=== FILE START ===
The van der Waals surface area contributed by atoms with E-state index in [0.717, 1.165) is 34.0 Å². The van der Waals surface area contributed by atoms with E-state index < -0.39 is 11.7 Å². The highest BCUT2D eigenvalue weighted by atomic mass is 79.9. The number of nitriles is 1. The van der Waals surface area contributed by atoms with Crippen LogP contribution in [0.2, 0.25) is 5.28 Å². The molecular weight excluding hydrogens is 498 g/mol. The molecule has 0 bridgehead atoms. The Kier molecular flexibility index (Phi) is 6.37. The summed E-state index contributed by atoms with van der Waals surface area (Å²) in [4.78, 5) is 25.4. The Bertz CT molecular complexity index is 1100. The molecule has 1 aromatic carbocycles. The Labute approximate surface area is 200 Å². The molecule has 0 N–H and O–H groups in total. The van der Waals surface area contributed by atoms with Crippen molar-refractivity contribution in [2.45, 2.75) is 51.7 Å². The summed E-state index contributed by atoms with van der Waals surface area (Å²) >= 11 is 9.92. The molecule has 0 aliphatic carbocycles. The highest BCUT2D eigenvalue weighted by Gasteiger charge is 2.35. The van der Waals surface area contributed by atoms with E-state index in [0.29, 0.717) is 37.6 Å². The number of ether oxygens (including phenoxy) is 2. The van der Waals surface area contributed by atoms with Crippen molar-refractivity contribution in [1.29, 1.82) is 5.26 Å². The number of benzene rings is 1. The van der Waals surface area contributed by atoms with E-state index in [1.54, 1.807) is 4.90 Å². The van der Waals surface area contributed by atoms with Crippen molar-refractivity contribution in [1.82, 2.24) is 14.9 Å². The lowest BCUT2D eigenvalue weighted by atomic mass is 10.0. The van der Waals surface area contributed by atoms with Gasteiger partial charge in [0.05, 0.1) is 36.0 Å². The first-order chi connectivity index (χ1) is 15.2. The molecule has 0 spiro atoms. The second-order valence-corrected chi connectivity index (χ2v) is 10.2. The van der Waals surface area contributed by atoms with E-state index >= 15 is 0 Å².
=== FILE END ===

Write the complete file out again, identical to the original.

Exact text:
The van der Waals surface area contributed by atoms with E-state index in [0.717, 1.165) is 34.0 Å². The van der Waals surface area contributed by atoms with E-state index < -0.39 is 11.7 Å². The highest BCUT2D eigenvalue weighted by atomic mass is 79.9. The number of nitriles is 1. The van der Waals surface area contributed by atoms with Crippen LogP contribution in [0.2, 0.25) is 5.28 Å². The molecular weight excluding hydrogens is 498 g/mol. The molecule has 0 bridgehead atoms. The Kier molecular flexibility index (Phi) is 6.37. The summed E-state index contributed by atoms with van der Waals surface area (Å²) in [4.78, 5) is 25.4. The Bertz CT molecular complexity index is 1100. The molecule has 1 aromatic carbocycles. The Labute approximate surface area is 200 Å². The molecule has 0 N–H and O–H groups in total. The van der Waals surface area contributed by atoms with Crippen molar-refractivity contribution in [2.45, 2.75) is 51.7 Å². The summed E-state index contributed by atoms with van der Waals surface area (Å²) >= 11 is 9.92. The molecule has 0 aliphatic carbocycles. The highest BCUT2D eigenvalue weighted by Gasteiger charge is 2.35. The van der Waals surface area contributed by atoms with E-state index in [0.29, 0.717) is 37.6 Å². The number of ether oxygens (including phenoxy) is 2. The van der Waals surface area contributed by atoms with Crippen molar-refractivity contribution in [1.29, 1.82) is 5.26 Å². The number of benzene rings is 1. The van der Waals surface area contributed by atoms with E-state index in [1.54, 1.807) is 4.90 Å². The van der Waals surface area contributed by atoms with Crippen molar-refractivity contribution in [1.82, 2.24) is 14.9 Å². The lowest BCUT2D eigenvalue weighted by atomic mass is 10.0. The van der Waals surface area contributed by atoms with Gasteiger partial charge in [0.05, 0.1) is 36.0 Å². The first-order chi connectivity index (χ1) is 15.2. The molecule has 0 spiro atoms. The second-order valence-corrected chi connectivity index (χ2v) is 10.2. The van der Waals surface area contributed by atoms with E-state index >= 15 is 0 Å².